Ticket To Paradise – The review of the comedy with George Clooney and Julia Roberts | Awards Today

By Marco Ascione

Ticket to Paradise”Co-written and directed by Ol Parker (Mamma Mia! Here we go again) sees the return of the couple George Clooney and Julia Roberts on the big screen. Twenty years after the first “Ocean’s Eleven” which saw them as protagonists together, the two return to make the viewer experience great emotions, demonstrating that the chemistry between two actors is the strong point for a quality film.

“Ticket to Paradise” tells of a divorced couple (George Clooney and Julia Roberts) who, after receiving an invitation to the wedding from their daughter, decide to leave together for Bali, with the common goal of sabotage her wedding ceremony. The script could be “trivial” but this does not exclude that “Ticket to Paradise” is the romantic comedy we have all been waiting for. Cheerful and fun it manages to give the viewer two hours of pure enjoyment and lightheartedness. Like any self-respecting romantic comedy, the happy ending is upon us without missing those various vicissitudes of which our characters are the protagonists.

Starting from the opening sequence, it is highlighted how the entire feature film was built on the duo George Clooney and Julia Roberts. Through a parallel montage the divorced couple is presented by showing their lives and highlighting the reason that led them to move away: the fear of being adults. Most of the time their actions are shown at the same time, even if they take place in different places, through the use of the split screen, to better emphasize how the two are at the same time distant and yet so close. The central theme of the film is growth, maturing together and understanding each other to be able to accept oneself and enjoy the future.

On the one hand we have Georgia Cotton, played by Julia Roberts, who made the mistake of thinking she wasn’t enjoying her adolescence enough. This will lead her, in fact, to seek comfort from people younger than her like Paul, the plane pilot, to chase that age that she now believes she has lost. On the other is David Cotton, played by George Clooney, who lives with the regret of not having done enough to keep their relationship alive, “accepting” in broad terms that everything has to go this way.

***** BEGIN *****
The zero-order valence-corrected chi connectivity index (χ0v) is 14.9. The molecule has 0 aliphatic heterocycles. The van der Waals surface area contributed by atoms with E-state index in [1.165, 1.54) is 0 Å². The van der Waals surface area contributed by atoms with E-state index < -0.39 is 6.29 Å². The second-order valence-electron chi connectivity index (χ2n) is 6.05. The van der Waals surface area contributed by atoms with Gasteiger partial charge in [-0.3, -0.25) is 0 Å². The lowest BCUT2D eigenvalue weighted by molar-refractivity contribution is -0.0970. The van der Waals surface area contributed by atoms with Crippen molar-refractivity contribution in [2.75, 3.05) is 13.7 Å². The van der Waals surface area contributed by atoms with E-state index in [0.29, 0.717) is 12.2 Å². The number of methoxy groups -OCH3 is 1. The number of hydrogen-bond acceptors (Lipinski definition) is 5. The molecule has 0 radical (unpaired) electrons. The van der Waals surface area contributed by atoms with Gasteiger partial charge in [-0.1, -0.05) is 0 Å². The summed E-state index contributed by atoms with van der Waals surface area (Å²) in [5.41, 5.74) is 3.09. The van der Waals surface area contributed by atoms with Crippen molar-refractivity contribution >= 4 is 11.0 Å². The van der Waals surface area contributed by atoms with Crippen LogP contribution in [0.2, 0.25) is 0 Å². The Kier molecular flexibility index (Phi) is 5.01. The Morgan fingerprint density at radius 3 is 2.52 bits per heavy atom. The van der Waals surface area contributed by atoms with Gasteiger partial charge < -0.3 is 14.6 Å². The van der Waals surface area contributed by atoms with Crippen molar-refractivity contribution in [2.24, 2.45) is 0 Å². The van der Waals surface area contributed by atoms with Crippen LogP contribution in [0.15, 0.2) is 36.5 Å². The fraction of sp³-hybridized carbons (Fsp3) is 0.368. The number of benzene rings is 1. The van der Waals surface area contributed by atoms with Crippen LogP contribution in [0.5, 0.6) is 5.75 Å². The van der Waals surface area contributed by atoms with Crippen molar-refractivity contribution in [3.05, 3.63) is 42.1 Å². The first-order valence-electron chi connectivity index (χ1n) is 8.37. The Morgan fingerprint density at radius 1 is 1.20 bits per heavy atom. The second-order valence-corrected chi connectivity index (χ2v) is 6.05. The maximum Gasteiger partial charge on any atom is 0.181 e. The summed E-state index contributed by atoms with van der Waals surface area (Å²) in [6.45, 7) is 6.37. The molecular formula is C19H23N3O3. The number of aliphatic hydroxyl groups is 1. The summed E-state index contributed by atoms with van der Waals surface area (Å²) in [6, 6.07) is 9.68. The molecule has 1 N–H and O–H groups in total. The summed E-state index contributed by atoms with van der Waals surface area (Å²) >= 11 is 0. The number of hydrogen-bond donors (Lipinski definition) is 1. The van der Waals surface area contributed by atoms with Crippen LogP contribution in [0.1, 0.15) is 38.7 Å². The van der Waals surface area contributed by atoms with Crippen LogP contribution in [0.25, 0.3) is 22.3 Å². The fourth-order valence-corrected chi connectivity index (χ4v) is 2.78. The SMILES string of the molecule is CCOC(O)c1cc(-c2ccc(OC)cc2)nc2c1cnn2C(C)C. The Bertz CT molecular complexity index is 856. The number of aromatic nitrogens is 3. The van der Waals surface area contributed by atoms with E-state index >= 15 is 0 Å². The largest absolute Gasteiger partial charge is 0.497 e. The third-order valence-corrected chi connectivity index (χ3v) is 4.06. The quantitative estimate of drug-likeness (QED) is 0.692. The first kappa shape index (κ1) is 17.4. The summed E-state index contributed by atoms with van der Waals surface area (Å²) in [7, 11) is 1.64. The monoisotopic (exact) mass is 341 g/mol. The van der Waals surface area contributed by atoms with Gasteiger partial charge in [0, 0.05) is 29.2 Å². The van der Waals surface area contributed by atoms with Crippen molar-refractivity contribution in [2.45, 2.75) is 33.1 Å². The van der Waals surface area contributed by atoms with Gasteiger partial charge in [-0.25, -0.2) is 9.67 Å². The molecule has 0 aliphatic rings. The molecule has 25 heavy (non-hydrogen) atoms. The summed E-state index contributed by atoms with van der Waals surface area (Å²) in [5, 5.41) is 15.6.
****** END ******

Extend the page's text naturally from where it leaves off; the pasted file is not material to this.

From the directorial point of view it is particularly interesting the way in which the gradual rapprochement of the couple is emphasized. If at the beginning the split screen kept the two protagonists separate, then you will see how one will invade the framing part of the other until the use of this technique completely disappears. Very powerful in this film is the structure of the dialogues, built ad hoc on their interpreters: an example of this is Clooney’s Italian joke. “I speak Italian” ; can only bring to mind the advertising of Nespresso Caffè. This statement may be obvious given that the strong point of a romantic comedy are precisely the dialogues, however, observing how much nowadays we focus more on the embarrassing situation or on the single “gaffe”, it is not so obvious to give importance to the lines recited by the protagonists.

The film is full of moments capable of making the viewer laugh heartily: difficult to forget the scene of the “Beer-Pong” which sees the divorced couple on one side and the future spouses on the other. “Ticket to Paradise” is able to give its audience two hours of happiness, just like “Mamma Mia!” to which it seems to draw inspiration. In some moments, Ol Parker also seems to explain to his viewers his cinematographic influences in the creation of the story, as in the wedding scene in which, just before taking the vows, the future bride says to her fiancé “Wait”: it almost seems to hear Amanda Seyfried in the distance say “Let’s not get married today”.

Ol Parker hits the target and gives life to that kind of romantic comedy that will hardly go unnoticed, able to make everyone who sees it laugh and reflect. “Ticket to Paradise”, with the winning couple Clooney-Roberts, flanked by the young Kaitlyn Dever (Booksmart) and Maxime Bouttier and with Billie Catherine Lourd, the unforgettable Chanel N.3, is in Italian cinemas from 6 Octoberdistributed by Universal Pictures.

VOTE: ★★★★

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About David Martin

David Martin is the lead editor for Spark Chronicles. David has been working as a freelance journalist.

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